Well, here it is. And about time, too.
Didn\’t our old grannies wag their wise and withered heads and tell us that good things are worth waiting for?
This album was as long in the making as a President. But, as Jim McGuinn trusted it would, everything\’s worked out all right. Personally, I think it\’s a beautiful piece of work, and maybe The Byrds were right to linger over it.After all, a great album is to the 1960s what a piece of sculpture was to the Middle Ages. Isn\’t it?
The Byrds think it should be, and I agree with them because I agree with them on most things. So do The Beatles, by the way. Two of the Fab Four came to the recording sessions at Columbia\’s Hollywood studios when they could have been sprawling beside their Bel Air pool gazing at Joan Baez. Some choice.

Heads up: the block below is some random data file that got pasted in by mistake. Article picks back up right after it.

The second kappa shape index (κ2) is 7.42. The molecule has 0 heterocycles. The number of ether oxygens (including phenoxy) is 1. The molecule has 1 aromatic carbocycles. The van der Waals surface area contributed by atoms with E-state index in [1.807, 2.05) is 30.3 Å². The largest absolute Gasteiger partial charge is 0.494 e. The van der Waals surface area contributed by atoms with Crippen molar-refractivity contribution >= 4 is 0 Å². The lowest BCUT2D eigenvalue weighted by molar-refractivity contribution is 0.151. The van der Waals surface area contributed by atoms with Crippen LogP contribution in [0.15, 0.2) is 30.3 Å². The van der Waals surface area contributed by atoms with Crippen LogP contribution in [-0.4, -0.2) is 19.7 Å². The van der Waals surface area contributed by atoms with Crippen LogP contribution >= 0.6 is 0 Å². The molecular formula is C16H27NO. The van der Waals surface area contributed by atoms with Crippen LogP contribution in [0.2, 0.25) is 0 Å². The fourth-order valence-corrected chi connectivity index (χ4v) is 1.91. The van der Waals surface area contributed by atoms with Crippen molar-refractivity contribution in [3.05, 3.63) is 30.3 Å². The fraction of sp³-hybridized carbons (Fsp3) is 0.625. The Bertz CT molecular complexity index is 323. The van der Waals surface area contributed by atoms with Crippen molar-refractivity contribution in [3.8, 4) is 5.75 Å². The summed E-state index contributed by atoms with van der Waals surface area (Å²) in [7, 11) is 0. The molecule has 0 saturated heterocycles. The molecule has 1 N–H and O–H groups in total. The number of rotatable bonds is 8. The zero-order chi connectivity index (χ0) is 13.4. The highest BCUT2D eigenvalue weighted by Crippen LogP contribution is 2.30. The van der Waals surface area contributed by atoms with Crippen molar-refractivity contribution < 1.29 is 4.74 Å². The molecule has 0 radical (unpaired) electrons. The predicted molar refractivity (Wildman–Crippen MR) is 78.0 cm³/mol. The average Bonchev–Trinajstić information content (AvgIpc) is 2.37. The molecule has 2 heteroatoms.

Anyway, down from the hills rode George and Paul because they\’d liked The Byrds\’ \”Mr Tambourine Man,\” and they know that a record like that doesn\’t happen by accident, (\”Ho,\” John had said, \”The Byrds have something.\” and the others nodded.) So there they were, At Columbia – bachelor Beatle two-some, denims and fringes and so much experience, heads bent up to pick up the sound-subtleties of the Los Angeles Byrds, whom The Beatles publicly named as their fave rave American group.
(notes by Derek Taylor, Press and Public Relations Officer for The Byrds)
THE BYRDS – The World Turns All Around Her